I left the Australian Taxation Office (ATO) in July last year after working there for 22 years. I was given a redundancy package.
My job had not been abolished, but a clause in the ATO enterprise agreement says: “An employee whose services can no longer be effectively used in their current job because of changes in technology or work methods or changes in the nature, extent of organisation of the ATO [can be given a package].” This is popularly called the “not coping with change” clause.
Why, after 22 years with the ATO, during which I had experienced many changes in technology and worked in several different sections, was I considered unable to cope with change?
My final job with the ATO was working in the call centre, to which I had been shifted after my previous section was disbanded. I was not the only person who was “unable to cope” with this shift. Many workers transferred into the call centre had already taken a redundancy package. Most were long-term ATO employees with decades of service.
What is it about the call centre that causes people with decades of experience in the ATO to become “unable to cope”?
Work in the call centre is stressful for a number of reasons. The most obvious is simply the increased time on phones. Most people find phone work very tiring.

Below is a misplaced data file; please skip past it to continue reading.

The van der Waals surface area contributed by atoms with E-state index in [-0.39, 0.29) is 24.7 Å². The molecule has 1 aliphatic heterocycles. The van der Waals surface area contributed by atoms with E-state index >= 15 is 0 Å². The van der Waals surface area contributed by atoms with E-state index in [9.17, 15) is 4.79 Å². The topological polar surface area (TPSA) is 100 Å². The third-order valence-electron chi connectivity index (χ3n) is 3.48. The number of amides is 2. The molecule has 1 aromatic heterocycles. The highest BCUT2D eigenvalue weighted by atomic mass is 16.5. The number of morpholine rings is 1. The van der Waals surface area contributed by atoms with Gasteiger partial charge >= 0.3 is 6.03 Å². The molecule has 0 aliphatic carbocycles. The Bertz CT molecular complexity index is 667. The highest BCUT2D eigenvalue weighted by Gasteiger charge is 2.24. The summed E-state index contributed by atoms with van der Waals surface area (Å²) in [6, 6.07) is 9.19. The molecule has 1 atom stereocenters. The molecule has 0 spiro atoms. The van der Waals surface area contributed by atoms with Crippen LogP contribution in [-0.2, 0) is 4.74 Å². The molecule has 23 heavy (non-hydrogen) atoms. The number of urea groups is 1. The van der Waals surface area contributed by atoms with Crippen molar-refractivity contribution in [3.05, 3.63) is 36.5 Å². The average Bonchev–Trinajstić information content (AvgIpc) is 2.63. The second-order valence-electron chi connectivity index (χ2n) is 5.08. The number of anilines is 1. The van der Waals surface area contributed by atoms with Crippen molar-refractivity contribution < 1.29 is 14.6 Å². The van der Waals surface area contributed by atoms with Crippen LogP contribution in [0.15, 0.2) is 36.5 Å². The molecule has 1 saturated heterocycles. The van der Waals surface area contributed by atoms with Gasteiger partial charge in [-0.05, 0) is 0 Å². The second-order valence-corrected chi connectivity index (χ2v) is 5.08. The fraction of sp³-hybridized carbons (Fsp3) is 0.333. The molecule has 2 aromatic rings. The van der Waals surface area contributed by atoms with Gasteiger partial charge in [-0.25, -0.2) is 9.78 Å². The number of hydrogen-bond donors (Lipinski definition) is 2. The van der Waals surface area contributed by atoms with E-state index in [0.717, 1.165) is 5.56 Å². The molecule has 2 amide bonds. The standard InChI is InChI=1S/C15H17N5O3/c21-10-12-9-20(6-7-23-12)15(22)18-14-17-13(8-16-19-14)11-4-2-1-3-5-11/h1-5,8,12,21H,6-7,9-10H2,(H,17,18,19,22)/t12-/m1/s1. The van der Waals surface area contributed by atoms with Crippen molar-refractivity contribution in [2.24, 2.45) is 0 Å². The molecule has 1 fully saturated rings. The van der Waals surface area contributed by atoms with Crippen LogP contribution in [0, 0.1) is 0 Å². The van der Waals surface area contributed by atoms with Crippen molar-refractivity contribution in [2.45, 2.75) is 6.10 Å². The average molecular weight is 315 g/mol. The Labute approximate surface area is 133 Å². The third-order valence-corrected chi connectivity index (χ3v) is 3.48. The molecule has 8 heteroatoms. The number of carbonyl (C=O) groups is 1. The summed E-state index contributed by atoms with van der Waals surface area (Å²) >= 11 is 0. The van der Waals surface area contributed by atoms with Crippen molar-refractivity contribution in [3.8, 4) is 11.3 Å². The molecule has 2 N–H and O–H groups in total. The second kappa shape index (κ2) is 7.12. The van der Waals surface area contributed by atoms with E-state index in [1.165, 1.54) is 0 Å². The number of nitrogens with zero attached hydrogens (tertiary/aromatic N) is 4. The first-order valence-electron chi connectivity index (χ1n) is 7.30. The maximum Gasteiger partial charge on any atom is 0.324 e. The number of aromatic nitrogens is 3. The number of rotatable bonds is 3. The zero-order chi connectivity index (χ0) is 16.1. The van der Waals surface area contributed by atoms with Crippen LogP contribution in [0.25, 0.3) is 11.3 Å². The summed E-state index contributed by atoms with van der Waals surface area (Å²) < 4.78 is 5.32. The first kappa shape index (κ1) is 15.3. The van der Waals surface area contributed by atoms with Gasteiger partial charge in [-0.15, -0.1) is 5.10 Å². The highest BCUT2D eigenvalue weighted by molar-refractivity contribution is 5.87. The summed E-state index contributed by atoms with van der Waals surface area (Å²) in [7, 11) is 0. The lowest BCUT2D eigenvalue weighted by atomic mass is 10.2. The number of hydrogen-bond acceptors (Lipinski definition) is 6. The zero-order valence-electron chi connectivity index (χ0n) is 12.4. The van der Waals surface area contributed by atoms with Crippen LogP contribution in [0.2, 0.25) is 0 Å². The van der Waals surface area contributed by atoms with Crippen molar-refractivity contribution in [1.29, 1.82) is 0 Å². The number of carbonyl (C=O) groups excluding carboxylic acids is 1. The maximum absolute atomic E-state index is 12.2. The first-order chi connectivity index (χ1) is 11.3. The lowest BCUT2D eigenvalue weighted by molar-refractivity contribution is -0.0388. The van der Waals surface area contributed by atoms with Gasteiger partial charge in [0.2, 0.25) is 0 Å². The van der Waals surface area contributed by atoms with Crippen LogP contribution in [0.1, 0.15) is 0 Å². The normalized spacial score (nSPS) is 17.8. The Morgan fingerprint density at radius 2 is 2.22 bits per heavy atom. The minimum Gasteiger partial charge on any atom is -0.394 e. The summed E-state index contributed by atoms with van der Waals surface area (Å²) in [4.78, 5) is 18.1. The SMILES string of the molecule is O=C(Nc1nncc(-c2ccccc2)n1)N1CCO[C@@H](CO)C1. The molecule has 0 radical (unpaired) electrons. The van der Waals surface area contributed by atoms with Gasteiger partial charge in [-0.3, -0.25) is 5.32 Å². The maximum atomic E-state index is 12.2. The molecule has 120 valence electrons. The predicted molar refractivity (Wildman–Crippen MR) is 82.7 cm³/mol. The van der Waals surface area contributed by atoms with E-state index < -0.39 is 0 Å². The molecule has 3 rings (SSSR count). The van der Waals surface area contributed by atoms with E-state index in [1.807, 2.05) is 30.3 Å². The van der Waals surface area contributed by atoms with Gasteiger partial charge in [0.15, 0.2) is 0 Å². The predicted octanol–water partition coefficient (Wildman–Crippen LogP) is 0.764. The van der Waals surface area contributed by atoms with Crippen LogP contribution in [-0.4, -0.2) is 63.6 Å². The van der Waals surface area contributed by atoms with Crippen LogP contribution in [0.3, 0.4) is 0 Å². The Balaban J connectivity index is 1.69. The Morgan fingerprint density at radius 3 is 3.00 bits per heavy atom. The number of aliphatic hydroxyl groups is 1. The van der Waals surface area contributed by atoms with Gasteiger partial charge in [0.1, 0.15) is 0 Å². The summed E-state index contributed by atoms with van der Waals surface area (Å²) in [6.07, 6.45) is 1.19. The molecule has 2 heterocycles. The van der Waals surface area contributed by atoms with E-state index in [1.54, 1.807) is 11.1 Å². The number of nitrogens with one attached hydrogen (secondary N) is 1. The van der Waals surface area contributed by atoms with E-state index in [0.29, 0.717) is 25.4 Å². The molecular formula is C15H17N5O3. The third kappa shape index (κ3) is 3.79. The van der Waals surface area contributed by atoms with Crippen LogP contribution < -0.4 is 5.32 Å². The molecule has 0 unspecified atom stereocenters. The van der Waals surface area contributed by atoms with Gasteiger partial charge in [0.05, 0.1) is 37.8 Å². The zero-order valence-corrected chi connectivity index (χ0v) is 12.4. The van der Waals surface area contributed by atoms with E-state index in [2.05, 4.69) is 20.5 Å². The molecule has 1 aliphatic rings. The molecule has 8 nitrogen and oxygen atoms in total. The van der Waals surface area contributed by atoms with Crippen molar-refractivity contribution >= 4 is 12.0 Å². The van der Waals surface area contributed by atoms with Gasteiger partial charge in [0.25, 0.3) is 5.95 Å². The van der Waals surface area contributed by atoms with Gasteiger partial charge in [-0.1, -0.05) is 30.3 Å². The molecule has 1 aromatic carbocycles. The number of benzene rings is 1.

But there are other reasons to do with the way the call centre is run:
Micromanagement: All our work was rostered, and what we were doing was continuously monitored at all times. We had to indicate what we were doing at any given time by pressing buttons on the phone. If the code we put into the phone was different to what was specified in the roster, a manager would come around and demand an explanation.
This excessive monitoring and overly detailed control over workers’ management of our time was widely felt to be irritating and humiliating. Several of my workmates commented that they felt they were being treated like children.
Inadequate training: We used several very complex computer systems, but were never properly trained in how to navigate these systems and find the information we were looking for. We went from classroom presentations to trying to use the systems with clients on the phone, without an intermediate stage of practicing navigation in a relaxed environment.
Inadequate computer systems: Some of the computer systems were poorly designed making it hard to find the information we were looking for. In addition, some of the systems crashed frequently.
“Jack of all trades”: The ATO call centre deals with many different kinds of questions. We were pressured to learn a lot of different “skill sets”, so we would be able to answer many different kinds of queries. The result was that, as some of my workmates said, the worker is a “Jack of all trades and master of none”.
Management said that was not a problem because the worker should be able to find the answer in scripting. But it was not always easy to find the answer.
I suggested that workers should be able to learn new skill sets when they feel ready, rather than on instructions from above, but this proposal was ignored.